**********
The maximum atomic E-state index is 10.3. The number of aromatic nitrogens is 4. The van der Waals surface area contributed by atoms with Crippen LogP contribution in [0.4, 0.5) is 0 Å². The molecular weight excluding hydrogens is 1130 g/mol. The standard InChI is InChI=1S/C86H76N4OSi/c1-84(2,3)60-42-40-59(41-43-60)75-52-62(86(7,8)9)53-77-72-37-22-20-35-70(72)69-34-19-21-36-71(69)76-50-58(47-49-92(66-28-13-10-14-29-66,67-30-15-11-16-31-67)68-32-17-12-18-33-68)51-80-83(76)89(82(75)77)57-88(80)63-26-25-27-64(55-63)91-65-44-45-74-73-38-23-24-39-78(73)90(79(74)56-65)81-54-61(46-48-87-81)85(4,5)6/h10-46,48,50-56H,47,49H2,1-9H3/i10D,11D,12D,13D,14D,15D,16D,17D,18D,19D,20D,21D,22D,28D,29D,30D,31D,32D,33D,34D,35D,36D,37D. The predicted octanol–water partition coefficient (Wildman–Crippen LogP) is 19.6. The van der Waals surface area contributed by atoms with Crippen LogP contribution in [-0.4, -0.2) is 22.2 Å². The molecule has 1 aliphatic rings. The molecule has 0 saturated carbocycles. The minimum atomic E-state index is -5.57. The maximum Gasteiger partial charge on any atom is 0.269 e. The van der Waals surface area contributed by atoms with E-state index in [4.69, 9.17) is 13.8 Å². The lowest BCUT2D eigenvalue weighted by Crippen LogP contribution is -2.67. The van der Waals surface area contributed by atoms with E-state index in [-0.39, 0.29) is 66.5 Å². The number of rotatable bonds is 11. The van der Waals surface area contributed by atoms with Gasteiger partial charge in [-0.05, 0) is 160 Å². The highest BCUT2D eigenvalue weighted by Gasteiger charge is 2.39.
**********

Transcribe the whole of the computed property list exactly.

The maximum atomic E-state index is 10.3. The number of aromatic nitrogens is 4. The van der Waals surface area contributed by atoms with Crippen LogP contribution in [0.4, 0.5) is 0 Å². The molecular weight excluding hydrogens is 1130 g/mol. The standard InChI is InChI=1S/C86H76N4OSi/c1-84(2,3)60-42-40-59(41-43-60)75-52-62(86(7,8)9)53-77-72-37-22-20-35-70(72)69-34-19-21-36-71(69)76-50-58(47-49-92(66-28-13-10-14-29-66,67-30-15-11-16-31-67)68-32-17-12-18-33-68)51-80-83(76)89(82(75)77)57-88(80)63-26-25-27-64(55-63)91-65-44-45-74-73-38-23-24-39-78(73)90(79(74)56-65)81-54-61(46-48-87-81)85(4,5)6/h10-46,48,50-56H,47,49H2,1-9H3/i10D,11D,12D,13D,14D,15D,16D,17D,18D,19D,20D,21D,22D,28D,29D,30D,31D,32D,33D,34D,35D,36D,37D. The predicted octanol–water partition coefficient (Wildman–Crippen LogP) is 19.6. The van der Waals surface area contributed by atoms with Crippen LogP contribution in [-0.4, -0.2) is 22.2 Å². The molecule has 1 aliphatic rings. The molecule has 0 saturated carbocycles. The minimum atomic E-state index is -5.57. The maximum Gasteiger partial charge on any atom is 0.269 e. The van der Waals surface area contributed by atoms with E-state index in [4.69, 9.17) is 13.8 Å². The lowest BCUT2D eigenvalue weighted by Crippen LogP contribution is -2.67. The van der Waals surface area contributed by atoms with E-state index in [-0.39, 0.29) is 66.5 Å². The number of rotatable bonds is 11. The van der Waals surface area contributed by atoms with Gasteiger partial charge in [-0.05, 0) is 160 Å². The highest BCUT2D eigenvalue weighted by Gasteiger charge is 2.39.